Perched on the edge of the Costa Rican rainforest, the No Footprint House (NFH) responds to its surrounding tropical rain forest environment using passive climate control via natural ventilation and solar shading. Modular and prefabricated off-site, it is a prototype slated for serial production in Central America, a first of its kind.
Based on a structural grid size of 12 x 9 meters and using a steel frame structure, this prefabricated concept that can be dropped off on site by truck comes in three different sizes that can be configured as desired. Sizes range from small space (36 m2) to mid-size (81 m2) to a family home (108 m2). The selection of all elements and materials is based on a thorough investigation of original, process and environmental footprint. The components that form part of the NFH catalogue include structural wood and steel, different types of louvres, perforate panels for the façade, bamboo and wood ceilings as well as mineral and synthetic finishes for walls and floor – all for custom selection by the client.
The layout of NFH is organized around a central service core, which includes all machinery, intelligence, closets, bathrooms, kitchen and laundry. This enables an open floor plan all around. Façade panels can be opened or closed accordingly in order to regulate views, airflow, privacy and security. In effect, indoor spaces become outdoor spaces, an interplay that is a feature of tropical architecture more broadly.
Adjustable, affordable and replicable, the aim of the project is to find sustainable performance in terms of environmental, economic, social and spatial performance.
More from the Architects:
The No Footprint House (NFH) is located along the Southern Pacific Coast of Costa Rica, on the edge of its iconic Whale Bay and the vast tropical rain forests of the region. Placed in a humid tropical climate, the building design responds to its surrounding habitat by passive climate control through natural ventilation and solar shading. It is built around a central service core, which includes all machinery and service lines of the house, as well as bathrooms, closets, kitchen, and laundry area. The compression of utilities in one compact unit enables an open floor plan around it. Moreover, it contributes to the economy of the house in terms of assembly and maintenance. Additional furniture pieces are positioned in the double-layered envelope of the building, which is created by the vertical structural columns and the inclined outer façades. The inclination responds to the incoming sunlight in the hottest hours of the day. The façade panels can be opened or closed individually to regulate views and exposure, augment or reduce air flows, create privacy and security. They convert interior to exterior spaces and play with the indoor-outdoor dynamic of tropical architecture.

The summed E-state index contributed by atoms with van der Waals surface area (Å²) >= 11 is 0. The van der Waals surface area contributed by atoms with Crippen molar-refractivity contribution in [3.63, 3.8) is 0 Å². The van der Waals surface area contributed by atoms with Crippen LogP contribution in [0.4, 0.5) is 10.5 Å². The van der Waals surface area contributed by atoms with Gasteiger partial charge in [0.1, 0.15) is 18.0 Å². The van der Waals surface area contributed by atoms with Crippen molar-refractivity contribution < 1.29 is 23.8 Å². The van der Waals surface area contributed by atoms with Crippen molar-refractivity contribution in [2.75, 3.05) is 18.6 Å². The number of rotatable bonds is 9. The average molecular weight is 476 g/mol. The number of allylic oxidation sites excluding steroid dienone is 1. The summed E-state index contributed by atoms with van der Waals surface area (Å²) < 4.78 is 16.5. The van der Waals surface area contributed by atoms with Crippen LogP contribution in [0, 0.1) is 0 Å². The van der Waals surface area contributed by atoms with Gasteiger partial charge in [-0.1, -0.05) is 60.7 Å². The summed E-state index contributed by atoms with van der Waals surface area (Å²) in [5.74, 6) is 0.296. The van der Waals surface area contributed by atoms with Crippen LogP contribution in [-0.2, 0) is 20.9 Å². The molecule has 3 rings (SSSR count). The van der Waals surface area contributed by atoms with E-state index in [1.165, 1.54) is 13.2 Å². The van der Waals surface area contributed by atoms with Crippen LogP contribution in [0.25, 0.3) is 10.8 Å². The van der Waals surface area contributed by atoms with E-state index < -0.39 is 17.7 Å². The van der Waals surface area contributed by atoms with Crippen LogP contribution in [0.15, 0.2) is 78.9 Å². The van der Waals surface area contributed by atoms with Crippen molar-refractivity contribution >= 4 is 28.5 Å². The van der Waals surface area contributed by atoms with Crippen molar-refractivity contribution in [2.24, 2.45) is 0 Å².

The Ojochal house contains two bedrooms, a combined living and dining area, as well as a series of multifunctional areas in between the fully enclosable private spaces. According to the choice of the client, it is built with a floating steel structure and wooden finishes. It is plugged into the public service grid, which is powered by renewable energies. Only water is heated locally through solar power that is harvested on top of the building. The house was prefabricated in the Central Valley of Costa Rica and shipped to the target site overnight on one single truck. It has been developed as a prototype for serial production, which is based on a larger toolbox of residential typologies. Each typology is configured from a catalogue of prefabricated components, the first of its kind in Central America.
In its initial phase, the NFH will come in three different sizes that can be auto-configured with regards to material finishes and the desired level of services: from tiny (36m2) to mid-size (81m2) and family home (108m2). A fully auto-sufficient configuration is possible for off-grid locations. The offer responds to the local market requirements, providing “attainable” (affordable and sustainable) homes for individuals as well as small and big families. The different building typologies can be assembled, disassembled and reassembled anywhere, depending on the specific needs of user and target site. The project responds to the concept of nomadic and adaptable lifestyle, which is enabled by a maximum amount of flexibility through design. The selection of all building components and materials are based on a thorough investigation regarding their origin, processing, and environmental performance. It is designed to blend with its natural surroundings and to minimize the impact of construction on the environment. The process of developing and inhabiting the prototype creates valuable experience to optimize the series, which will be available as of next year.
Material Used :
1. Concrete: Holcim Costa Rica
2. Structural steel: ElLagar
3. Cross linked polyethylene tubing (PEX): Concrelite
4. Toilets and sinks: Deca
5. Faucets: Franz Viegener
6. Kitchen appliances: Barazza
7. Electric system (overall): Ditesa
8. Electric system for operable façade panels: Grupo Elefante
9. Window system: Extralum
10. FSC-certified wood (floors and louvres): Buen Precio
11. Plaster and micro-cement: Francolor Decsa
12. Paints and sealants: Grupo Sur
13. Lighting: High Lights
14. Curtains and rails: IKEA
15. Ceiling panels: Tecni-Gypsum
16. Roof panels: Grupo Ferromax
17. Skylights: Sola Tube
18. Solar water heating system: Green Panel Costa Rica